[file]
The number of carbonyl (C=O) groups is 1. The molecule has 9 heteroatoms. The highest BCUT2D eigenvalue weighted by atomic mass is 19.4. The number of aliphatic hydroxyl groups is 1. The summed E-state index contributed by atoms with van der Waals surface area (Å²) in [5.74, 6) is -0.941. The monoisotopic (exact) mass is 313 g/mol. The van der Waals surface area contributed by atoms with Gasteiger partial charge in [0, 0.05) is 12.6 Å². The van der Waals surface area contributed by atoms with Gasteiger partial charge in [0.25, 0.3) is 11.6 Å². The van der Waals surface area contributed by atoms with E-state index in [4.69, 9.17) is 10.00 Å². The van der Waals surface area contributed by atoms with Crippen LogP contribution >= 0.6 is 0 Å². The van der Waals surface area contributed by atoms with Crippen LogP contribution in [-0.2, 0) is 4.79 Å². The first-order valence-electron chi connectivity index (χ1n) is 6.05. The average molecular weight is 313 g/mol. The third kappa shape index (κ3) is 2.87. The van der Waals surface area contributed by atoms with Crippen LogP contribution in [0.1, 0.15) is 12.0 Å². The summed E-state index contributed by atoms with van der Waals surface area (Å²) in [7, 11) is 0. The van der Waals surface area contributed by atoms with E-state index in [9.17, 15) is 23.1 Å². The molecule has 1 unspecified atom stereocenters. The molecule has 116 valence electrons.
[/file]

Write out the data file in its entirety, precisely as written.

The number of carbonyl (C=O) groups is 1. The molecule has 9 heteroatoms. The highest BCUT2D eigenvalue weighted by atomic mass is 19.4. The number of aliphatic hydroxyl groups is 1. The summed E-state index contributed by atoms with van der Waals surface area (Å²) in [5.74, 6) is -0.941. The monoisotopic (exact) mass is 313 g/mol. The van der Waals surface area contributed by atoms with Gasteiger partial charge in [0, 0.05) is 12.6 Å². The van der Waals surface area contributed by atoms with Gasteiger partial charge in [0.25, 0.3) is 11.6 Å². The van der Waals surface area contributed by atoms with E-state index in [4.69, 9.17) is 10.00 Å². The van der Waals surface area contributed by atoms with Crippen LogP contribution >= 0.6 is 0 Å². The van der Waals surface area contributed by atoms with Crippen LogP contribution in [-0.2, 0) is 4.79 Å². The first-order valence-electron chi connectivity index (χ1n) is 6.05. The average molecular weight is 313 g/mol. The third kappa shape index (κ3) is 2.87. The van der Waals surface area contributed by atoms with Crippen LogP contribution in [0.1, 0.15) is 12.0 Å². The summed E-state index contributed by atoms with van der Waals surface area (Å²) in [7, 11) is 0. The van der Waals surface area contributed by atoms with E-state index in [9.17, 15) is 23.1 Å². The molecule has 1 unspecified atom stereocenters. The molecule has 116 valence electrons.